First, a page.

Hurricane Bud gains strength, puts Mexico on alert


Picture of Akumal bay taken as tropical storm Rina reaches the Mexican coast in Quintana Roo State on October 27, 2011.



Mexicans are bracing themselves for the first eastern Pacific hurricane of the 2012 season, Hurricane Bud.

Hurricane Bud has developed into a Category 2 storm and is packing winds of up to 105 miles (169 kilometers) per hour, according to an advisory published by the Miami-based National Hurricane Center (NHC).

The storm is centered about 250 miles (405 kilometers) southwest of Manzanillo, Mexico.

“Swells generated by Bud will begin affecting portions of the southern and southwestern coasts of Mexico later today,” the NHC said earlier today.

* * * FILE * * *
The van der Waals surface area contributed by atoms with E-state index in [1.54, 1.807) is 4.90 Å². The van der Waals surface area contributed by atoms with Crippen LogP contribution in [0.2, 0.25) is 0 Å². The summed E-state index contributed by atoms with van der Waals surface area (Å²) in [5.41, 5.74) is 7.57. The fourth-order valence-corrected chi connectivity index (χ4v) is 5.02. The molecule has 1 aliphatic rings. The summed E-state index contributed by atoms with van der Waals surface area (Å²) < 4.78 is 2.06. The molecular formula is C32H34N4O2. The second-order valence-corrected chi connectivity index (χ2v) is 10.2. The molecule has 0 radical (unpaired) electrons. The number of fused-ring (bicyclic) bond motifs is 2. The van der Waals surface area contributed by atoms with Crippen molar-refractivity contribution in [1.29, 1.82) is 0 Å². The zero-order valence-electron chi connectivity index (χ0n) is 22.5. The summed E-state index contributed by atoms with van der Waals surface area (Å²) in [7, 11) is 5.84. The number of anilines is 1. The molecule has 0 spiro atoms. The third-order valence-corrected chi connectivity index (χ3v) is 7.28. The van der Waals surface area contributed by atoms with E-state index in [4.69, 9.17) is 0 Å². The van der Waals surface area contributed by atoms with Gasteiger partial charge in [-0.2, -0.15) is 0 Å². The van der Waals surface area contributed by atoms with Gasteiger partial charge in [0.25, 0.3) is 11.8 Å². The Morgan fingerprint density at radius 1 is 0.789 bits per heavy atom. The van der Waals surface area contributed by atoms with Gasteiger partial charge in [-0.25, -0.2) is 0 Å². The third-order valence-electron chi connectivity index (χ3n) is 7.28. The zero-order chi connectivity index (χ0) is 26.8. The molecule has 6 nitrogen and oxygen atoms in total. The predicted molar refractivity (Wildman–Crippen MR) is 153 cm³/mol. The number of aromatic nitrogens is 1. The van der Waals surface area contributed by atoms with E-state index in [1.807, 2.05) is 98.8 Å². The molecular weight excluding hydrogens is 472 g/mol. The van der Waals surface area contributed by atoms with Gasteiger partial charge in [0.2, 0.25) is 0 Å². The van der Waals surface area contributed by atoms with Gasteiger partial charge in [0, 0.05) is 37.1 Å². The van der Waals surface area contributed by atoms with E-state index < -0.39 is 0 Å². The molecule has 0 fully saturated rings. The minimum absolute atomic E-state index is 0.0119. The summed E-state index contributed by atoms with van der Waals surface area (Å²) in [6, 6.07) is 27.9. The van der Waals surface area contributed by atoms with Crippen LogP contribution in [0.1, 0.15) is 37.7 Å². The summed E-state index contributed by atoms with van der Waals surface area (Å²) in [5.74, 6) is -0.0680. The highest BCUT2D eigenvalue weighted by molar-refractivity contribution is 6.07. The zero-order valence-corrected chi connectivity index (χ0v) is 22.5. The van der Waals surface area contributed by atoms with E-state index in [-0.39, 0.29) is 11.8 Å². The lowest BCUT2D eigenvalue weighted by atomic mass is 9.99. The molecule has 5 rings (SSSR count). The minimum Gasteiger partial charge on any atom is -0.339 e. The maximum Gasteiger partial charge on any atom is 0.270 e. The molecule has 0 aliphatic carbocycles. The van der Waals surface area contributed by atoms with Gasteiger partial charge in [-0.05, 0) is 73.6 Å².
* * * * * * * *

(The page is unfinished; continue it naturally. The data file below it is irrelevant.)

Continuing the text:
“These swells are likely to cause life-threatening surf and rip current conditions.”

Rainfall of as much as 10 inches in the states of Michoacan, Colima, Jalisco and southern Nayarit could trigger “life-threatening flash floods and mudslides”, Bloomberg reported, citing the advisory.

According to the Associated Press, a tropical storm warning and hurricane watch have been issued for areas between Punto Telmo and Cabo Corrientes as Bud barrels towards Mexico’s Pacific coast.

"We are on alert, we are preparing some 120 shelters in the coastal towns," the head of civilian protection for Colima state, Melchor Urusua, told Agence France-Presse.

The storm is expected to begin weakening by Friday, the NHC said.

The US National Oceanic and Atmospheric Administration, meanwhile, forecast “near-normal” hurricane seasons in the eastern Pacific and the Atlantic.

More from GlobalPost: 2012 Atlantic hurricane season to be near normal, NOAA says